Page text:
You probably heard the news that the Opportunity Rover (nicknamed “Oppy” by NASA) was finally pronounced dead and its mission over in February of 2019. The little Mars rover was originally designed to last for a 90-day mission, but she held on, working and sending back invaluable data for 14 years and 300 days. Here’s a look back at the work of Oppy, NASA’s favorite robot.
Launch Day: July 7, 2003. Landing Day: January 25th, 2004.
NASA launched Opportunity (also known as MER-B, or Mars Exploration Rover- B) on July 7, 2003, and she reached Mars on January 25th, 2004. Opportunity’s launch came in tandem with that of its twin, named Spirit.
Spirit launched three weeks earlier than Opportunity and touched down on the other side of the planet. Both were part of NASA’s larger Exploration Rover Mission. While both rovers were only supposed to last 90 days, Spirit went above and beyond too, lasting until 2010: a lifespan of seven years.
Opportunity landed on Mars’ Meridiana Planum, with a mission of studying Mars’ geology. She landed in Eagle crater and traveled outward toward Endurance crater, finally making it to the Victoria and Endeavor craters. In all, the little robot traveled over 28 miles of the surface of Mars.
Little Oppy ran a marathon (and more) on Mars.
Mission and Accomplishments
In the rover’s 20+ miles and 14 years of life, she accomplished a great deal. Her main mission was to perform periodic geologic analyses. The idea behind these analyses was to try and determine if water had ever existed on Mars. A secondary part of the mission was to evaluate what kinds of minerals were available on Mars. Both parts of the mission would serve to corroborate data that NASA had collected from the Mars Reconnaissance Orbiter.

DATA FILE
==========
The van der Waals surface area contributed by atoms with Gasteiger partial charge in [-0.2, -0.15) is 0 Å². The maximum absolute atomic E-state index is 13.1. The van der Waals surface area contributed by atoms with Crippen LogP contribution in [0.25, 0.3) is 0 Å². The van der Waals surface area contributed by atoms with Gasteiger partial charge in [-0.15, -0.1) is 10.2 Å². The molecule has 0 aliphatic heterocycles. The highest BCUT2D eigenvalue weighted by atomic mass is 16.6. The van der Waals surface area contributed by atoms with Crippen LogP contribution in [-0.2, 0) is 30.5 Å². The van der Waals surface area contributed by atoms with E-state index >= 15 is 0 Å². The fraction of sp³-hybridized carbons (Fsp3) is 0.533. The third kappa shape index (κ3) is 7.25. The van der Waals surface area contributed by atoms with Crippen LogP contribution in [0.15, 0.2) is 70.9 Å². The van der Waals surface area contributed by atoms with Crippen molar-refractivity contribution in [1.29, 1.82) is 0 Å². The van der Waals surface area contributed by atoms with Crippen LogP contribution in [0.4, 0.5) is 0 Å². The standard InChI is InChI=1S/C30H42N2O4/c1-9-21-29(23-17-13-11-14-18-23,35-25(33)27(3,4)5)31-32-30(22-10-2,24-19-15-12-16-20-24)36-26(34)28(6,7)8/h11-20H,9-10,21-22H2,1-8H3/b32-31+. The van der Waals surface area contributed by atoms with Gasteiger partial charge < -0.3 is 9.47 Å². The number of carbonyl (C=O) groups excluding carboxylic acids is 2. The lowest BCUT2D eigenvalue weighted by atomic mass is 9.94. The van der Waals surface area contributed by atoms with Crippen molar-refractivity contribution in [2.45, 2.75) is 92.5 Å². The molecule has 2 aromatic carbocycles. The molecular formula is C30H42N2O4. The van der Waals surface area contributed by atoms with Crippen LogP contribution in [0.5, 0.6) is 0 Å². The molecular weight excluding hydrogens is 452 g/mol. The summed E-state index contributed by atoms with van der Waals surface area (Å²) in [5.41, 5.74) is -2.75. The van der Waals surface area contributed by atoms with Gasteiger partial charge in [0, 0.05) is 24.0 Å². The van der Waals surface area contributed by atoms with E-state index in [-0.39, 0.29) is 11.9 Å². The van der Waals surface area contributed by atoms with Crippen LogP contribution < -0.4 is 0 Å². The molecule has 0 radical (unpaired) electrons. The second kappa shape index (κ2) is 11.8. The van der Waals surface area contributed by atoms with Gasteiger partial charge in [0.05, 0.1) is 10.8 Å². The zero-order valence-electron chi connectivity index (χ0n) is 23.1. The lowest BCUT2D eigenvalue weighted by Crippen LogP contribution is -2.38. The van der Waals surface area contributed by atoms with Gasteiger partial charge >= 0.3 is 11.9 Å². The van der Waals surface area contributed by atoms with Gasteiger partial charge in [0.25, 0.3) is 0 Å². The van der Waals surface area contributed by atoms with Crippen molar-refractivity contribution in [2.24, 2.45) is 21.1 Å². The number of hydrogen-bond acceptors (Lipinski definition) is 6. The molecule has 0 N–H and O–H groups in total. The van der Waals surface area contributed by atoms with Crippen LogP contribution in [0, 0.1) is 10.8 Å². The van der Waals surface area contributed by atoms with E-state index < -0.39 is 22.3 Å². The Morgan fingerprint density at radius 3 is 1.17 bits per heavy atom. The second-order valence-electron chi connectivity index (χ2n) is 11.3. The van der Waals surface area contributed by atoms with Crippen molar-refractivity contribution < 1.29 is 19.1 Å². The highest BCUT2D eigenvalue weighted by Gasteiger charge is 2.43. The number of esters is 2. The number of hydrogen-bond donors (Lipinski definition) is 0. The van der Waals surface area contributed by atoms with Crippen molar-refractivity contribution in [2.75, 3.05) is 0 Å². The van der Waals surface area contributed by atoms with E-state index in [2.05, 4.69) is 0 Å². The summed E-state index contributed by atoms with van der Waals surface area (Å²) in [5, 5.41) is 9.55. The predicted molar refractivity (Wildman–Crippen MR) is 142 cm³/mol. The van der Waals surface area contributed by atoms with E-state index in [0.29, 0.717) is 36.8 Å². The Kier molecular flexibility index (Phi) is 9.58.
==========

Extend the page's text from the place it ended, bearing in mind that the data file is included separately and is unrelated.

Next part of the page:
After landing in the crater, one of the first things Opportunity did was take panoramic photos of the site and investigate soil and rock samples. These samples allowed scientists to make hypotheses about the presence of hematite in the Martian soil, and therefore the possibility of a former presence of water on Mars.
After landing, Opportunity also examined the impact site of her own heat shield and discovered an intact meteorite, now known as the Heat Shield Rock.
After the work in the Eagle crater, Opportunity moved on to investigate other craters. During her explorations, she once became stuck in a sand dune, and scientists on Earth worked for six weeks to figure out the best plan for freeing her from this predicament. Their efforts, directing the rover forward only centimeters at a time, eventually freed her.
She went on to keep sampling and sending back invaluable information to scientists on Earth and recharging her cells using solar power.
The End of the Mission
In June of 2018, a huge, planet-wide dust storm engulfed Mars. This dust storm completely covered the rover’s solar panels and prevented her from generating enough power to keep moving and working. NASA lost contact with Opportunity and hoped to regain contact after the storm subsided.
The last message that Opportunity sent showed how dark it was getting on Mars: in scientific parlance, the “highest atmospheric opacity” that scientists had ever seen.
The storm ended in October of 2018, but Opportunity stayed silent. NASA scientists continued to hope that winds would blow the sand off the rover’s solar panels and allow her to charge her batteries and power up. The team on Earth detected wind in Opportunity’s vicinity in January of 2018 and started sending messages and commands in an attempt to wake the rover.
None of these messages were received or responded to. On February 12, 2019, NASA decided to declare an official end to the mission. They held a press conference to express gratitude and appreciation for the little rover that could.
The scientists on earth stopped trying to wake Oppy up and sent one last signal to her: the song “I’ll Be Seeing You” by Billie Holiday, which ends with the lines, “I’ll find you in the morning sun / and when the light is new / I’ll be looking at the moon / but I’ll be seeing you.”
This was a fitting end and tribute to the little robot, so far away, who had taught Earth-bound scientists so much about Mars and the rest of our solar system.